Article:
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THE SPOOK HOUSE
On the road leading north from Manchester, in eastern Kentucky, to Booneville, twenty miles away, stood, in 1862, a wooden plantation house of a somewhat better quality than most of the dwellings in that region. The house was destroyed by fire in the year following- -probably by some stragglers from the retreating column of General George W. Morgan, when he was driven from Cumberland Gap to the Ohio river by General Kirby Smith. At the time of its destruction, it had for four or five years been vacant. The fields about it were overgrown with brambles, the fences gone, even the few negro quarters, and out-houses generally, fallen partly into ruin by neglect and pillage; for the negroes and poor whites of the vicinity found in the building and fences an abundant supply of fuel, of which they availed themselves without hesitation, openly and by daylight. By daylight alone; after nightfall no human being except passing strangers ever went near the place.
It was known as the "Spook House." That it was tenanted by evil spirits, visible, audible and active, no one in all that region doubted any more than he doubted what he was told of Sundays by the traveling preacher. Its owner's opinion of the matter was unknown; he and his family had disappeared one night and no trace of them had ever been found. They left everything--household goods, clothing, provisions, the horses in the stable, the cows in the field, the negroes in the quarters--all as it stood; nothing was missing-- except a man, a woman, three girls, a boy and a babe! It was not altogether surprising that a plantation where seven human beings could be simultaneously effaced and nobody the wiser should be under some suspicion.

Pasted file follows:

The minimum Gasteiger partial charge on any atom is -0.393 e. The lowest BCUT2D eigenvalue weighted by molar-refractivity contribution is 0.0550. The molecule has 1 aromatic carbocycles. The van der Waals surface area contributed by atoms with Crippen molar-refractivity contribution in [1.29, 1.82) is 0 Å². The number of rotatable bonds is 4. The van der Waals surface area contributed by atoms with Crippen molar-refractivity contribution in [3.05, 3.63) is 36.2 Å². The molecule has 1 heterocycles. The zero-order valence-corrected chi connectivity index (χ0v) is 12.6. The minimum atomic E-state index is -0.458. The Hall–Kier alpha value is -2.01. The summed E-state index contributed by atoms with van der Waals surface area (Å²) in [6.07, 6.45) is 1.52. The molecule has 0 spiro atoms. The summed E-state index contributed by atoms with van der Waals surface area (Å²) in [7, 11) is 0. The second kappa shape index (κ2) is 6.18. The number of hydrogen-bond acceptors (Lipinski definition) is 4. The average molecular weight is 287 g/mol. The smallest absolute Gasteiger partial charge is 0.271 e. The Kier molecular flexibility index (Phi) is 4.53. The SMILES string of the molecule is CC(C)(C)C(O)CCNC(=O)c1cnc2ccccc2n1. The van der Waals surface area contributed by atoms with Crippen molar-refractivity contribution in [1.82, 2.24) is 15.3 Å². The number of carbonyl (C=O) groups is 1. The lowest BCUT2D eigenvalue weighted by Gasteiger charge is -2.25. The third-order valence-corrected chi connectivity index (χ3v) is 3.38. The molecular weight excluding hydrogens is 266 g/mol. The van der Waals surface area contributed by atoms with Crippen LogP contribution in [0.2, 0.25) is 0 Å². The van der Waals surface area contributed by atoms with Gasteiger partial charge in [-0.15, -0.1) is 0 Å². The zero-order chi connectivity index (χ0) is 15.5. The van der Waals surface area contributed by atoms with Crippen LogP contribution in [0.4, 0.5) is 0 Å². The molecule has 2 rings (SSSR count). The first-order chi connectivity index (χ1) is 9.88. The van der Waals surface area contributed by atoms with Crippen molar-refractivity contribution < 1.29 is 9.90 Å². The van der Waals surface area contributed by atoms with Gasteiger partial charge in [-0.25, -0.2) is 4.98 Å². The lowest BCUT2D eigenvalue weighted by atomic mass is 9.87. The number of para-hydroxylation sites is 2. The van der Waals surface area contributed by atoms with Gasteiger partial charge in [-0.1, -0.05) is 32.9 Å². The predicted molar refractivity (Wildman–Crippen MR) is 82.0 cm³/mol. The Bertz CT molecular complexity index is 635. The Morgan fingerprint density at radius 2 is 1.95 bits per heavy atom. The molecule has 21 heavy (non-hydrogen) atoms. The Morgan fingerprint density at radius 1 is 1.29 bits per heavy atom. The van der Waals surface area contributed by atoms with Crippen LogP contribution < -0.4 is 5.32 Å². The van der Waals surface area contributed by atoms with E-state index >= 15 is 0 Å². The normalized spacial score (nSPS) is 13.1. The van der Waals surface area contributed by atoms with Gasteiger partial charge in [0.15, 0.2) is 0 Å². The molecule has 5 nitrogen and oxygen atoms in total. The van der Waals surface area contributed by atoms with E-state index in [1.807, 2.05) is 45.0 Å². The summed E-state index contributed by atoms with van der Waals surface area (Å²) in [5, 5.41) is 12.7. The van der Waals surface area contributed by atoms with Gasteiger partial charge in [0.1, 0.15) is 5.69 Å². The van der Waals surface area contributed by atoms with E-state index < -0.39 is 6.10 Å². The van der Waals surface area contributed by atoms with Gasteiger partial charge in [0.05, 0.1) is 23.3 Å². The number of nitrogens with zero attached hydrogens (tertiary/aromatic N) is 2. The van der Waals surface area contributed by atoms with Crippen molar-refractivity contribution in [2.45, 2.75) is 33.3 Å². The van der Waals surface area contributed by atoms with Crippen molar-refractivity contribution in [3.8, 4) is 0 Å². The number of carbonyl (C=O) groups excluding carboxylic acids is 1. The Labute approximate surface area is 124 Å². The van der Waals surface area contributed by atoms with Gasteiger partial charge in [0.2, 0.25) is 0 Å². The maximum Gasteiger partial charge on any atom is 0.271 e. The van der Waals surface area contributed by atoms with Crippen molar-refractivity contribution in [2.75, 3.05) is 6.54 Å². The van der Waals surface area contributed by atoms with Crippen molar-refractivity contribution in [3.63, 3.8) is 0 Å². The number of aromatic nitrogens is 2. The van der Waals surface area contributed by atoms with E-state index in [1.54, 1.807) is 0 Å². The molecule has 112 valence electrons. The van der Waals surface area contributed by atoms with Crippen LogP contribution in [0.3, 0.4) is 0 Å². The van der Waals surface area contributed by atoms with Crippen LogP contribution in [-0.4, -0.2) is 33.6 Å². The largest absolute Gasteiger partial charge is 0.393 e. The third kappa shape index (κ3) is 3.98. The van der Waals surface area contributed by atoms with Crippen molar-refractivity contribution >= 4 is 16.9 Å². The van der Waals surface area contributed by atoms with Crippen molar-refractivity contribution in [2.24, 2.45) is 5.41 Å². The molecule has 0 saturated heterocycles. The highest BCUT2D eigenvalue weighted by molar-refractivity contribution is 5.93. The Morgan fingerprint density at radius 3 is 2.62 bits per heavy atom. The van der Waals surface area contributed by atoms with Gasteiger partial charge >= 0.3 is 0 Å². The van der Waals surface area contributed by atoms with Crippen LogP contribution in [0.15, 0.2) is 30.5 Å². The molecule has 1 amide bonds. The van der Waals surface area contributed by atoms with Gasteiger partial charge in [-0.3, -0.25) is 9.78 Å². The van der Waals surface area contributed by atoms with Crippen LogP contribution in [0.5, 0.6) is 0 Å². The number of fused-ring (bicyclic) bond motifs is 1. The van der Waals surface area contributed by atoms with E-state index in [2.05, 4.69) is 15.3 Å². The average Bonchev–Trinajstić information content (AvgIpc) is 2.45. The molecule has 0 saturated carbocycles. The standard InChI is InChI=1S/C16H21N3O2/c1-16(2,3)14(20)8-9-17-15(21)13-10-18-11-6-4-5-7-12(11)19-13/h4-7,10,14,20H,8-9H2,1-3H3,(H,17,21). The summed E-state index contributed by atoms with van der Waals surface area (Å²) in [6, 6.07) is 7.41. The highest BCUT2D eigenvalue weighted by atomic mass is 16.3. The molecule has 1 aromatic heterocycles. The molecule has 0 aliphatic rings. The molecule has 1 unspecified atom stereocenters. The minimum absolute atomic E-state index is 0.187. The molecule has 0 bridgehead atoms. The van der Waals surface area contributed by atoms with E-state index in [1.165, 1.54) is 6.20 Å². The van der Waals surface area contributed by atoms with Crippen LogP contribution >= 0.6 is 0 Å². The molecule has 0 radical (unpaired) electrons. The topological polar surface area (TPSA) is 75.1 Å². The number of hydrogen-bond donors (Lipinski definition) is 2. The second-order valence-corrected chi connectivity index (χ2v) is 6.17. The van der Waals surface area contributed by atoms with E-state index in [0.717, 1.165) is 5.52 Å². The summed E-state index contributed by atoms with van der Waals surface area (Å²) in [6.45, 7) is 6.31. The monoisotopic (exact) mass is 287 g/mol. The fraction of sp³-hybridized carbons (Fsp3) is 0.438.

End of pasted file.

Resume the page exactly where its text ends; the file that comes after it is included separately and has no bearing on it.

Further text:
One night in June, 1859, two citizens of Frankfort, Col. J. C. McArdle, a lawyer, and Judge Myron Veigh, of the State Militia, were driving from Booneville to Manchester. Their business was so important that they decided to push on, despite the darkness and the mutterings of an approaching storm, which eventually broke upon them just as they arrived opposite the "Spook House." The lightning was so incessant that they easily found their way through the gateway and into a shed, where they hitched and unharnessed their team. They then went to the house, through the rain, and knocked at all the doors without getting any response. Attributing this to the continuous uproar of the thunder they pushed at one of the doors, which yielded. They entered without further ceremony and closed the door. That instant they were in darkness and silence. Not a gleam of the lightning's unceasing blaze penetrated the windows or crevices; not a whisper of the awful tumult without reached them there. It was as if they had suddenly been stricken blind and deaf, and McArdle afterward said that for a moment he believed himself to have been killed by a stroke of lightning as he crossed the threshold. The rest of this adventure can as well be related in his own words, from the Frankfort Advocate of August 6, 1876:
"When I had somewhat recovered from the dazing effect of the transition from uproar to silence, my first impulse was to reopen the door which I had closed, and from the knob of which I was not conscious of having removed my hand; I felt it distinctly, still in the clasp of my fingers. My notion was to ascertain by stepping again into the storm whether I had been deprived of sight and hearing. I turned the doorknob and pulled open the door. It led into another room!